MBA: March Median Mortgage Application Payment Jumps 5% to $1,736
Homebuyer affordability declined in March, with the national median payment applied for by applicants rising 5 percent to $1,736 from $1,653 in February, the Mortgage Bankers Association reported Thursday.
The national MBA Purchase Applications Payment Index increased by 5 percent to 150.9 in March from 143.7 in February, meaning payments on new mortgages take up a larger share of a typical person’s income. From a year ago (122.9), the index jumped by 22.8 percent. For borrowers applying for lower-payment mortgages (25th percentile), the national mortgage payment increased by 3.2 percent to $1,129 from $1,094 in February.
“The start of the spring homebuying season is off to a mixed start,” said Edward Seiler, MBA Associate Vice President of Housing Economics and Executive Director of the Research Institute for Housing America. “The healthy labor market and robust wage gains fueled demand throughout the country in March, but rapid home-price growth and the 42-basis-point surge in mortgage rates slowed purchase application activity.”
Seiler noted a typical borrower’s principal and interest payment was $387 more than a year ago. “Swift price-appreciation, sky-high inflation, low inventory and mortgage rates now two percentage points higher than last year are all headwinds for the housing market in the coming months – especially for first-time buyers,” he said. “MBA’s updated forecast calls for an annual decline in existing sales, elevated home prices and mortgage rates, and a smaller, but solid 4 percent gain in purchase origination volume.”
The PAPI measures how new monthly mortgage payments vary across time – relative to income – using data from the MBA Weekly Applications Survey. An increase in the PAPI – indicative of declining borrower affordability conditions – means that the mortgage payment to income ratio is higher due to increasing application loan amounts, rising mortgage rates, or a decrease in earnings. A decrease in the PAPI – indicative of improving borrower affordability conditions – occurs when loan application amounts decrease, mortgage rates decrease, or earnings increase.
Additional key findings for March:
–The national median mortgage payment applied for by applicants rose to $1,736 in March, up from $1,653 in February, $1,526 in January and $1,349 in March 2021.
–The national median mortgage payment for FHA loan applicants rose to $1,254 in March, up from $1,201 in February and $1,018 in March 2021.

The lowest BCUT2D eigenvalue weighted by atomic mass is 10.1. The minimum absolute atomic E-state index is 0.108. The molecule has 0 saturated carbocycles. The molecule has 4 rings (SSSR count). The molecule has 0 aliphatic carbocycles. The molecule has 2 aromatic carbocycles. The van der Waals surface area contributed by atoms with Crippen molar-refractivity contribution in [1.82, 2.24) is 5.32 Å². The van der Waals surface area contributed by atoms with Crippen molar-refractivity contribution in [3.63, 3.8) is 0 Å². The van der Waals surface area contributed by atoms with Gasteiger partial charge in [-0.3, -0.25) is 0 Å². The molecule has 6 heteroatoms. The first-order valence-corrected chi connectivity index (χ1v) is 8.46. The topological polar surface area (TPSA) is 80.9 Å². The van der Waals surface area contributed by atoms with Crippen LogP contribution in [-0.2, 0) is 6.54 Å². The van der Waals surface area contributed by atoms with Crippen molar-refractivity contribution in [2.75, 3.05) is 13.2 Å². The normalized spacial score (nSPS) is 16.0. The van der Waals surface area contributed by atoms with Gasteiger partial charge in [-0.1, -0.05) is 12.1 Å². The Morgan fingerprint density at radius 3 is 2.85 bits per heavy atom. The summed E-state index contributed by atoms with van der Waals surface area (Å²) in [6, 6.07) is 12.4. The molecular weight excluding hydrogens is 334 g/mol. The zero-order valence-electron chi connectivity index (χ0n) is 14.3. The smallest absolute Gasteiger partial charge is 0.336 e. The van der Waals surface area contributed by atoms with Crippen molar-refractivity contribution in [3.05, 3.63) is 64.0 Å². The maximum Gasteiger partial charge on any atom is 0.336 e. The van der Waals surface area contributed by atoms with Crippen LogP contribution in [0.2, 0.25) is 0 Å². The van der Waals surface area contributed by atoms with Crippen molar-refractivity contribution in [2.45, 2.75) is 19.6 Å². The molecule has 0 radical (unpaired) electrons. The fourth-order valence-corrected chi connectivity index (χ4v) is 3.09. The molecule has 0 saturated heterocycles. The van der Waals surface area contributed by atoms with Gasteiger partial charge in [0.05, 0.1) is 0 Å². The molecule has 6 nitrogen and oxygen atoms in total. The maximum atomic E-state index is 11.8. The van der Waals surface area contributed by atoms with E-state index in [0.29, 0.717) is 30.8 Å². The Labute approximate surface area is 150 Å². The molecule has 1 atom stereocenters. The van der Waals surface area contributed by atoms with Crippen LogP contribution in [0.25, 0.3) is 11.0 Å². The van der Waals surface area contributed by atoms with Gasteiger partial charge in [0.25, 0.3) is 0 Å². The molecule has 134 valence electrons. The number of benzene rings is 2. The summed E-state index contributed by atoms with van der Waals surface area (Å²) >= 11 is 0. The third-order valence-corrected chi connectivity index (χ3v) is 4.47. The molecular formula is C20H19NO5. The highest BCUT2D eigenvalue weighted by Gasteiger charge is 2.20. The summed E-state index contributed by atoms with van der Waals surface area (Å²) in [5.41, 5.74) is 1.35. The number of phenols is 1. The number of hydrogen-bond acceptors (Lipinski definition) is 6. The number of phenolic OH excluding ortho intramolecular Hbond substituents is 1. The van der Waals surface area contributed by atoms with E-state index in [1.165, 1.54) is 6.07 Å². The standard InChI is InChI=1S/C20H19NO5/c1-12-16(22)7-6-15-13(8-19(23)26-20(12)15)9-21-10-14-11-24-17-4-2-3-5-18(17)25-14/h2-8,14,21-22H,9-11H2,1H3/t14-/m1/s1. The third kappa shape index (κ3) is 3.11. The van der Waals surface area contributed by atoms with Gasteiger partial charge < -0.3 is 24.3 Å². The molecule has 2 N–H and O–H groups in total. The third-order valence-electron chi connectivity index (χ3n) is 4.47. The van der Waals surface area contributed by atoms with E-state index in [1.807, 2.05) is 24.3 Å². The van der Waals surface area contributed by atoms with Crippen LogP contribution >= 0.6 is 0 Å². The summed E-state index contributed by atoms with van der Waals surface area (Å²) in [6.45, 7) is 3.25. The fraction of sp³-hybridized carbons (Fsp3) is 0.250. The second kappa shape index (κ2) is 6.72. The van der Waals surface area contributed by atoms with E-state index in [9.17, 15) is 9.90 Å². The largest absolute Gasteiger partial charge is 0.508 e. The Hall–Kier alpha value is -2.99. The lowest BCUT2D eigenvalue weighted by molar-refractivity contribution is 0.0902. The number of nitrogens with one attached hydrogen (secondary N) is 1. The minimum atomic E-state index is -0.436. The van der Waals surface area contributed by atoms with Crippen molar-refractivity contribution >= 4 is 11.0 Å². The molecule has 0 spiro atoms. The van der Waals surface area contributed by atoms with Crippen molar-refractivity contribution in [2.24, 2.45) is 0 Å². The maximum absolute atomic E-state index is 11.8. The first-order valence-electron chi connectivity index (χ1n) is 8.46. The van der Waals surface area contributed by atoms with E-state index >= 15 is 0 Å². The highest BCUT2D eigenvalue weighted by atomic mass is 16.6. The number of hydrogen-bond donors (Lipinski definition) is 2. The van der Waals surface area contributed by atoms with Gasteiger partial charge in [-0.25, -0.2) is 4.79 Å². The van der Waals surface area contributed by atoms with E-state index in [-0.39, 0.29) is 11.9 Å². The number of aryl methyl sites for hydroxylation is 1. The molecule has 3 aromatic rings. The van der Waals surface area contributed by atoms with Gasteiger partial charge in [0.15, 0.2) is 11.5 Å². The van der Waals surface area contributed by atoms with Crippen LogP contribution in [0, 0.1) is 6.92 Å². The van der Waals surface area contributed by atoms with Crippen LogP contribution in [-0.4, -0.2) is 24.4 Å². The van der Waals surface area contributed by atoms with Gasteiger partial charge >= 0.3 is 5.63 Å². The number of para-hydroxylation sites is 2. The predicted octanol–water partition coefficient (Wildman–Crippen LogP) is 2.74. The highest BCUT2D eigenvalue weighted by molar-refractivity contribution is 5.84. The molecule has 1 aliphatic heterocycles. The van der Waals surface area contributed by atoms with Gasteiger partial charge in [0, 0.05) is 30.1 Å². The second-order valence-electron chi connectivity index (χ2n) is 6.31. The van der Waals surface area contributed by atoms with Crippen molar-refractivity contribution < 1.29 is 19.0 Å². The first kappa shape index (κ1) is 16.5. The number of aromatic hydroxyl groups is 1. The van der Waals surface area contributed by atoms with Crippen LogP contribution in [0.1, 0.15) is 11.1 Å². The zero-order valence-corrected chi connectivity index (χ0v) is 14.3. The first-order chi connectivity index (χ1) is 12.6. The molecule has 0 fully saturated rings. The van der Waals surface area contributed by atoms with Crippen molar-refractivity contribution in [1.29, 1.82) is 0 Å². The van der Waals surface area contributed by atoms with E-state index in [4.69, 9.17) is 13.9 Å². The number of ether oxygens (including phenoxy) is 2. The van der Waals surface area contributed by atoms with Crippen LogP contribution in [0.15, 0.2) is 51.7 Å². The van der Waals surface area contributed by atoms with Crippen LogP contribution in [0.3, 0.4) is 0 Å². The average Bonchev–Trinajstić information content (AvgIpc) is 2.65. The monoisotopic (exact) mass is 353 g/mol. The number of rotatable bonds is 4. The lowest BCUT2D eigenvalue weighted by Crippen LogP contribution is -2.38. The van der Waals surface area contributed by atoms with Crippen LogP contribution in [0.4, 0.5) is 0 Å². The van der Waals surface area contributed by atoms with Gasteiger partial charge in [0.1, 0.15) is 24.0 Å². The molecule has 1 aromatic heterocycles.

–The national median mortgage payment for conventional loan applicants rose to $1,819 in March, up from $1,750 in February and $1,424 in March 2021.
–States with the highest PAPI were Idaho (241.2), Nevada (223.9), Arizona (200.7), California (192.5) and Utah (190.9).
–States with the lowest PAPI were Washington, D.C. (89.1), Alaska (98.1), Connecticut (98.4), West Virginia (106.8) and Louisiana (107.1).
–Homebuyer affordability decreased for Black households, with the national PAPI increasing from 146.5 in February to 153.8 in March.
–Homebuyer affordability decreased for Hispanic households, with the national PAPI increasing from 137.5 in February to 144.4 in March.
–Homebuyer affordability decreased for White households, with the national PAPI increasing from 144.4 in February to 151.6 in March.
About the MBA Purchase Applications Payment Index
The Mortgage Bankers Association’s Purchase Applications Payment Index measures how new mortgage payments vary across time relative to income. Higher index values indicate that the mortgage payment to income ratio is higher than in a month where the index is lower. Contrary to other affordability indexes that make multiple assumptions about mortgage underwriting criteria to estimate mortgage payment level, PAPI directly uses MBA’s Weekly Applications Survey data to calculate mortgage payments.
PAPI uses usual weekly earnings data from the U.S. Bureau of Labor Statistics’ Current Population Survey. Usual weekly earnings represent full-time wage and salary earnings before taxes and other deductions and include any overtime pay, commissions, or tips usually received. Note that data are not seasonally adjusted.
The rent data series calculated for MBA’s national mortgage payment to rent ratio comes from the U.S. Census Bureau’s Housing Vacancies and Homeownership survey’s median asking rent. The HVS data is quarterly, and as such, the mortgage payment to rent ratio will be updated quarterly.
For additional information on MBA’s Purchase Applications Payment Index, click here.